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Going green a different way

rival week


George Washington University


Going green a different way

Being a grass grazer

Max Skidelsky


Being a vegetarian on campus isn’t very easy—especially during Thanksgiving. Apart from the wide-eyed stares ranging from mysticism to incomprehension, there are, of course, more limited options for eating. One of the most popular questions vegetarians get is “But don’t you miss meat?” The answer is an obvious yes, and anyone who says otherwise is lying or has never tried it.

There are very few vegetarians in the United States—the Harris Poll found that roughly three percent of all American adults were vegetarians. Interestingly, the two highest groups were adults living in the Northeast (5.4 percent) and Millennials (5.3 percent) But why go through all the trouble? Well, each person has their own reason, but there are many benefits to this diet.

Albert Einstein once said that “the vegetarian manner of living… would most beneficially influence the lot of mankind.”


Regarding health, studies in England and Germany have shown that vegetarians are about 40 percent less likely to develop cancer compared to meat-eaters. Subsequent studies in the U.S. have also explored a similar trend. Blood analysis of vegetarians reveals a higher level of specialized white blood cells that attack cancer cells.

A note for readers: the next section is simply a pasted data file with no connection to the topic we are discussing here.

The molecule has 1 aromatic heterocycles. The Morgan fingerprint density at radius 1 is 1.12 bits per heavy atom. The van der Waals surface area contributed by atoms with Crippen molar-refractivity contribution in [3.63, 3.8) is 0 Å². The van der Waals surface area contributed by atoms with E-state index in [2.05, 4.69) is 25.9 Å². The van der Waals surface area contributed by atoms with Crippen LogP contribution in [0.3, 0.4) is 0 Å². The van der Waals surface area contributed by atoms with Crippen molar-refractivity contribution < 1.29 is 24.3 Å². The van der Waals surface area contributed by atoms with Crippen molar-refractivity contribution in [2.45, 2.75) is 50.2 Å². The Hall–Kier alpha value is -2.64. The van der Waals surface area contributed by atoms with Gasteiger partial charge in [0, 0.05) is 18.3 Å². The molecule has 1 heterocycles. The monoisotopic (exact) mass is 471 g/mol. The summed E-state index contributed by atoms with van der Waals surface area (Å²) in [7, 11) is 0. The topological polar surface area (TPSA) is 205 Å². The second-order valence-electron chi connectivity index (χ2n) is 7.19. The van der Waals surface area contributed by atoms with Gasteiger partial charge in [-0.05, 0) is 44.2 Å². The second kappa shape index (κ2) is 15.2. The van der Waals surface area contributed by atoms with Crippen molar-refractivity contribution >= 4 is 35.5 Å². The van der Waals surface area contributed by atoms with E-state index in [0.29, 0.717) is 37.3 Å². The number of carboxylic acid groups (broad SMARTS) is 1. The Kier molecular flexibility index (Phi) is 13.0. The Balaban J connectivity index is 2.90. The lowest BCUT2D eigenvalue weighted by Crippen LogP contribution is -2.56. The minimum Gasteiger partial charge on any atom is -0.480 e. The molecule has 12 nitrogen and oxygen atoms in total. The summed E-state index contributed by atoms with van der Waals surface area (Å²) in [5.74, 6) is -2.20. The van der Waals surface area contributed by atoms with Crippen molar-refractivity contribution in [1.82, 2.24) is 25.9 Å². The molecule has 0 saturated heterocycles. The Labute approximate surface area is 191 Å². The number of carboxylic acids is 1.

Similar studies have shown that vegetarian diets also help to lower blood pressure and prevent heart disease. They also reduce the chance of forming kidney stones and gallstones.

Regarding pollution, food production accounts for one-quarter to one-third of all anthropogenic greenhouse gas emissions worldwide. In the U.S., an average family of four emits more greenhouse gases eating meat than from driving two cars. Merely eating a vegetarian meal once in a while can help to cut that down, but substantial impacts can be found in total commitment to a vegetarian diet.

Researchers at Oxford predict that if everyone became vegetarian by 2050, food-related emissions would drop by about 60 percent. We would also see a global mortality reduction of six to 10 percent, and stave off about seven million deaths per year. "Fewer people suffering from food-related chronic illnesses would also mean a reduction in medical bills, saving about two to three percent of global gross domestic product."

Student Interests

And of course, there’s always the monetary benefit. According to a study published by the Journal of Hunger & Environmental Nutrition, vegetarian diets would save on average $750 a year. For GW students strapped for cash, they might be interested in the financial advantages of eating more greens more often.

While there are very few vegetarians, some would conclude there are few places for vegetarians to eat. However, last year, I compiled a massive list of all the locations that accept GWorld and feature something that a Vegetarian could eat—dubious locations such as Starbucks and Carvings which from time to time feature ‘food’ were included.

In total, I found 58 locations on Foggy Bottom and six available on the Vern. The list includes pizza places, cafes, coffee shops, bakeries, and grocery stores—among others still. It also features the location and hours of each place, as well as a shorthand of Vegetarian options off the respective menus (excluding a few such as Whole Foods which had plenty to offer).